The Cycle of Abuse Hits the Sidewalk

By: Shannon S.

It’s Saturday night and you’re out having a good time downtown: hanging out with friends, bar hopping, and general shenanigans. Then you come across a woman passed out on the street. As I came across such a scene, I paused and turned, concerned for this woman I had never met. A man was trying to help her, then another man came over and started yelling. He then began to violently pull the woman from the ground during which her head hit a glass window.

I stood watching thinking to myself that I had to help, I felt compelled to help this woman. I wasn’t thinking about potentially getting myself in the middle of a dangerous situation, maybe I should have walked away; it’s none of my business right? Maybe I should have called the police right then and there. But my instinct was to go over to this woman and try to help her. The man who was pulling and yelling at her told me he was her husband. I couldn’t get any information from the woman; she was too intoxicated to speak. The friends I was with were attempting to calm the situation, but this man was in no state to speak rationally. He was aggressive and volatile and we needed to leave.

We walked away from the situation in an attempt to find a police officer. Just a couple hours ago there was an officer posted at every corner, but of course they were nowhere to be found when we actually needed one. We circled back around to see if the woman was still there, and there she was, propped up against a building, her husband nowhere in sight. We called 911, and after answering some repetitive questions, two bicycle cops rode up. They managed to get out of her that she was staying at a hotel up the street, and decided it was best to find a cab for her to take there. We then went home, distraught and shaken.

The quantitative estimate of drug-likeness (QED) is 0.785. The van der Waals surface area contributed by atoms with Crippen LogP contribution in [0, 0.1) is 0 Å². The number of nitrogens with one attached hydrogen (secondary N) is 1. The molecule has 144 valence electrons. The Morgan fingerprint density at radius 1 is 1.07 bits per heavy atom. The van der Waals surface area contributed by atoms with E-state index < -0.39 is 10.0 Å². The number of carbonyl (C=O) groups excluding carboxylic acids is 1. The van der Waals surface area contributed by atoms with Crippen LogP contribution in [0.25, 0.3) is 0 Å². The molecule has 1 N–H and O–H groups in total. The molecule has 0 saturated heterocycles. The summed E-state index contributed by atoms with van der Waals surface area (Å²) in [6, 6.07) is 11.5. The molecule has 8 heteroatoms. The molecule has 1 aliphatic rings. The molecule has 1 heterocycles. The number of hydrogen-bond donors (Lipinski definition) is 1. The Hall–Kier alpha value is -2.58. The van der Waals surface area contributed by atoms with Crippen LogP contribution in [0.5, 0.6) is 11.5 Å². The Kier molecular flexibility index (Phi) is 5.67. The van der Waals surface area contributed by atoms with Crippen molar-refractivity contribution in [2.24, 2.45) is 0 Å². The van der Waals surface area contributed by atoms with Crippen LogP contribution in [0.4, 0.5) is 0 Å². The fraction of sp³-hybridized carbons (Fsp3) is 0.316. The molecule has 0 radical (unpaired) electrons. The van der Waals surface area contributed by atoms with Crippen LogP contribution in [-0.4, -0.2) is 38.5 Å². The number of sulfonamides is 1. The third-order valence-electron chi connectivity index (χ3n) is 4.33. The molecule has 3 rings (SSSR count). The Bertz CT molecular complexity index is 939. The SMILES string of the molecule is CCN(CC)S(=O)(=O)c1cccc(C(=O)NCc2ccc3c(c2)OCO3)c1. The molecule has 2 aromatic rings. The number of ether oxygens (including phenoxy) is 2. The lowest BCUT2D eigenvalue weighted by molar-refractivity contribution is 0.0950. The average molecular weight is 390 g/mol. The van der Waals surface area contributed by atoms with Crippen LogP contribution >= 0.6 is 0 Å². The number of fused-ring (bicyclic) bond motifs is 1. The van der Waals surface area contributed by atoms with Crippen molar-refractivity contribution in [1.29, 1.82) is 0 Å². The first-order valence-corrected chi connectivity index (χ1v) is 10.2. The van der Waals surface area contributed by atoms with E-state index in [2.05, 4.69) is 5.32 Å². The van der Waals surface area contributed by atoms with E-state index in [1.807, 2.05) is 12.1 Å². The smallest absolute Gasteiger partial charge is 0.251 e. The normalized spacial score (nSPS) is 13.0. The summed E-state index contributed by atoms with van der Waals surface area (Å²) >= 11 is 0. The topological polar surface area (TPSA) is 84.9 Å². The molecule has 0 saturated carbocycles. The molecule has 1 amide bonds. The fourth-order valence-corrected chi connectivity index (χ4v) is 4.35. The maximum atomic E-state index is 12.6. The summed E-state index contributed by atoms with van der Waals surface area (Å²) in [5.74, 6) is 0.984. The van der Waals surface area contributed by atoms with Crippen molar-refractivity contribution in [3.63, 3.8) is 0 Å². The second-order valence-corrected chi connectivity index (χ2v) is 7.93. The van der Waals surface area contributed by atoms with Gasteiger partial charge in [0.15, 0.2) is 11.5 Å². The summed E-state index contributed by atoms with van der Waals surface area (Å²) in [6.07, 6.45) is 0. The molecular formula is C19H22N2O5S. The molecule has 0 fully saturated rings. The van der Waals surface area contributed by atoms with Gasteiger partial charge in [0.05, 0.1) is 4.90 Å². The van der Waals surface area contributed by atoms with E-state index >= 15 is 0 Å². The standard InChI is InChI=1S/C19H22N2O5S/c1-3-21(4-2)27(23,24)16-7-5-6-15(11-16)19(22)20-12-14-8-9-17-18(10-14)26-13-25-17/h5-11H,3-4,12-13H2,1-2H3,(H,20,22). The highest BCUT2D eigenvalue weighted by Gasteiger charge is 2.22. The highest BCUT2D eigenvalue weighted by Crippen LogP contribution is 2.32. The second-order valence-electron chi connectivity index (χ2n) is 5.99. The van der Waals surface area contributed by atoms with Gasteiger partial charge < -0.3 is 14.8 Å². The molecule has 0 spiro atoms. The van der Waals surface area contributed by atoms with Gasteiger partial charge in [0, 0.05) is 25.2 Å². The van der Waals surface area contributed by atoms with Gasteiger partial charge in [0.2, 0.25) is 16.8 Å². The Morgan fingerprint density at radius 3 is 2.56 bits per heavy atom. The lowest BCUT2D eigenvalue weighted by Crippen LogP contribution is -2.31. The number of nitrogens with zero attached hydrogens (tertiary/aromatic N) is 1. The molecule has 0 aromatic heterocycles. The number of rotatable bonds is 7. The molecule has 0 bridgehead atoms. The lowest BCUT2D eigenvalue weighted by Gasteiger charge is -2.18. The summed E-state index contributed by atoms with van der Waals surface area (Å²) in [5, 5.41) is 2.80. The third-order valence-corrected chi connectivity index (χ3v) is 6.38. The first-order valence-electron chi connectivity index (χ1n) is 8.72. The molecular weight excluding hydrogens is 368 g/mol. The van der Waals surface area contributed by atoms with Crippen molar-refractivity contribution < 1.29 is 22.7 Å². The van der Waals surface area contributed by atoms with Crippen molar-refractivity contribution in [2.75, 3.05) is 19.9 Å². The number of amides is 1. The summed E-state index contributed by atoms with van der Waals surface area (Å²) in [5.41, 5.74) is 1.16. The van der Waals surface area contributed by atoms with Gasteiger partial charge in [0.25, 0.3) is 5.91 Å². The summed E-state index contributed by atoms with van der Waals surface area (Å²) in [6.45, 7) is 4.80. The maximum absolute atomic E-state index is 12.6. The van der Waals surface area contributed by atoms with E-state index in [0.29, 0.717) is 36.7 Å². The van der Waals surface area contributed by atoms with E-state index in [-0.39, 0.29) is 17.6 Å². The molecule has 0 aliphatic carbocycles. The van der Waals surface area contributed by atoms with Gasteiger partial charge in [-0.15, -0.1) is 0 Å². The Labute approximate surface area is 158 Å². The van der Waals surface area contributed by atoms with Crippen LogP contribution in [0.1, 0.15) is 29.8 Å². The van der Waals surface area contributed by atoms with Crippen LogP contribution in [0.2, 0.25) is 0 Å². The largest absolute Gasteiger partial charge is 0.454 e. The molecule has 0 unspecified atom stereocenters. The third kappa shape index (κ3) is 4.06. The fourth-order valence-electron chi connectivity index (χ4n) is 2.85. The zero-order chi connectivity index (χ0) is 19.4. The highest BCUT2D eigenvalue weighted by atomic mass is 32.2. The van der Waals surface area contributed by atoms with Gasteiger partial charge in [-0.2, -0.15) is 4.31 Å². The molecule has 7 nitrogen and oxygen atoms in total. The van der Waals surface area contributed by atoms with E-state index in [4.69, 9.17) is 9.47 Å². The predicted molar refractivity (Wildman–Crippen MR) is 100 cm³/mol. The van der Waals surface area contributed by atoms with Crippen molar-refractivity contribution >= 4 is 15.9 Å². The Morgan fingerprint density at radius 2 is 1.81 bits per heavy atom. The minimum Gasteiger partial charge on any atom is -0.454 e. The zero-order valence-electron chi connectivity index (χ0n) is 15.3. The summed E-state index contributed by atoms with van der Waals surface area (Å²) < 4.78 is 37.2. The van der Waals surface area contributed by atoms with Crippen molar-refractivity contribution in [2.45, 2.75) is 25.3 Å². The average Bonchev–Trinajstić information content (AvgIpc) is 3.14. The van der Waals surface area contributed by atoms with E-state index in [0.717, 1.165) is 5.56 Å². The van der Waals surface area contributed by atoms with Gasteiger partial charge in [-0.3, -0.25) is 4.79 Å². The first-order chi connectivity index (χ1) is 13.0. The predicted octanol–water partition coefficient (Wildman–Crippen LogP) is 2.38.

There was a lot going through my mind during this whole ordeal. Mostly I felt helpless. I didn’t want to call the cops right away because I assumed they would just take her to jail. I thought maybe, I could find out where she lived and get a cab to take her there. When my attempts at talking to her went nowhere and her husband was becoming more and more scary, I realized the police needed to handle this situation. But what could they really do? Take her back to the hotel where her husband could easily find her? Honestly, as soon as she sobered up she would probably go straight back to the man that was slamming her head into a wall just hours earlier. That is the cycle of abuse, and my friends and I did not have to capability to help her any further then getting her off the sidewalk. Seeing domestic violence right in front of my eyes made it even more real to me. I was probably stupid to have physically put myself in the middle of it, but I wasn’t thinking, I just wanted to help. Knowing that I couldn’t protect her from her husband makes me feel helpless. The truth is, no one can help this woman unless she wants to help herself. There are organizations and resources that she could turn to, she could try to leave her husband, but it’s ultimately up to her to make that change.

How can you convince people that they deserve happiness, how do you empower women to stand up for themselves?

Be the first to comment

Please check your e-mail for a link to activate your account.
Attend or host event Volunteer